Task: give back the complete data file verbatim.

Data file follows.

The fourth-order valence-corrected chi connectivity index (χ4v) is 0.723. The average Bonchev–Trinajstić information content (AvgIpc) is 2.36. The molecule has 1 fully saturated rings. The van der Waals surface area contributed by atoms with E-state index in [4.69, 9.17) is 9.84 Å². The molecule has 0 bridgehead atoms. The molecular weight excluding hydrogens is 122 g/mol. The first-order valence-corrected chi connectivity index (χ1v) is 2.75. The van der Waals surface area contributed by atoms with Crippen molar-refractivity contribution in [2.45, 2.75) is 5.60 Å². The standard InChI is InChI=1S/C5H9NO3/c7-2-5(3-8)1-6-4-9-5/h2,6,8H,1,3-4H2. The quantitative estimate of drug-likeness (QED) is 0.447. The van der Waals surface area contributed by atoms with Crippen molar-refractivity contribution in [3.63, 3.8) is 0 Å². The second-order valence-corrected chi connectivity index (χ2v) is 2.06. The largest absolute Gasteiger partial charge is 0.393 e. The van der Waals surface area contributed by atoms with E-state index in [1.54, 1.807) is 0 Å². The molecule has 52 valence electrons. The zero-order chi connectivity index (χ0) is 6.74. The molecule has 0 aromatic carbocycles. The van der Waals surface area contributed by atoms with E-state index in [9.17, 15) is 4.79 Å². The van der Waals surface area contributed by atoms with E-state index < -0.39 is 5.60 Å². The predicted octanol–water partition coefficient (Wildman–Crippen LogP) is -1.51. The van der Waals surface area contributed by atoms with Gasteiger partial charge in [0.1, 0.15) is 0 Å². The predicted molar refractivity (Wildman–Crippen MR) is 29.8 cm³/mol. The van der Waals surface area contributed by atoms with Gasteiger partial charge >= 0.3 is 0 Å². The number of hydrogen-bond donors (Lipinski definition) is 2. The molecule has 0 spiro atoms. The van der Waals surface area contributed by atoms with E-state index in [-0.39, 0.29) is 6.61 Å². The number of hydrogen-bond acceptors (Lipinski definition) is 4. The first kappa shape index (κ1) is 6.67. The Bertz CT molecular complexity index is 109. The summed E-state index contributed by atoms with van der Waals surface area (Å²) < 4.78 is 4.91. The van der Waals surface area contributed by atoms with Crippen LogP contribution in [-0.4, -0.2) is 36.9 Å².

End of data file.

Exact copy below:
The fourth-order valence-corrected chi connectivity index (χ4v) is 0.723. The average Bonchev–Trinajstić information content (AvgIpc) is 2.36. The molecule has 1 fully saturated rings. The van der Waals surface area contributed by atoms with E-state index in [4.69, 9.17) is 9.84 Å². The molecule has 0 bridgehead atoms. The molecular weight excluding hydrogens is 122 g/mol. The first-order valence-corrected chi connectivity index (χ1v) is 2.75. The van der Waals surface area contributed by atoms with Crippen molar-refractivity contribution in [2.45, 2.75) is 5.60 Å². The standard InChI is InChI=1S/C5H9NO3/c7-2-5(3-8)1-6-4-9-5/h2,6,8H,1,3-4H2. The quantitative estimate of drug-likeness (QED) is 0.447. The van der Waals surface area contributed by atoms with Crippen molar-refractivity contribution in [3.63, 3.8) is 0 Å². The second-order valence-corrected chi connectivity index (χ2v) is 2.06. The largest absolute Gasteiger partial charge is 0.393 e. The van der Waals surface area contributed by atoms with E-state index in [1.54, 1.807) is 0 Å². The molecule has 52 valence electrons. The zero-order chi connectivity index (χ0) is 6.74. The molecule has 0 aromatic carbocycles. The van der Waals surface area contributed by atoms with E-state index in [9.17, 15) is 4.79 Å². The van der Waals surface area contributed by atoms with E-state index < -0.39 is 5.60 Å². The predicted octanol–water partition coefficient (Wildman–Crippen LogP) is -1.51. The van der Waals surface area contributed by atoms with Gasteiger partial charge in [0.1, 0.15) is 0 Å². The predicted molar refractivity (Wildman–Crippen MR) is 29.8 cm³/mol. The van der Waals surface area contributed by atoms with Gasteiger partial charge >= 0.3 is 0 Å². The number of hydrogen-bond donors (Lipinski definition) is 2. The molecule has 0 spiro atoms. The van der Waals surface area contributed by atoms with E-state index in [-0.39, 0.29) is 6.61 Å². The number of hydrogen-bond acceptors (Lipinski definition) is 4. The first kappa shape index (κ1) is 6.67. The Bertz CT molecular complexity index is 109. The summed E-state index contributed by atoms with van der Waals surface area (Å²) < 4.78 is 4.91. The van der Waals surface area contributed by atoms with Crippen LogP contribution in [-0.4, -0.2) is 36.9 Å².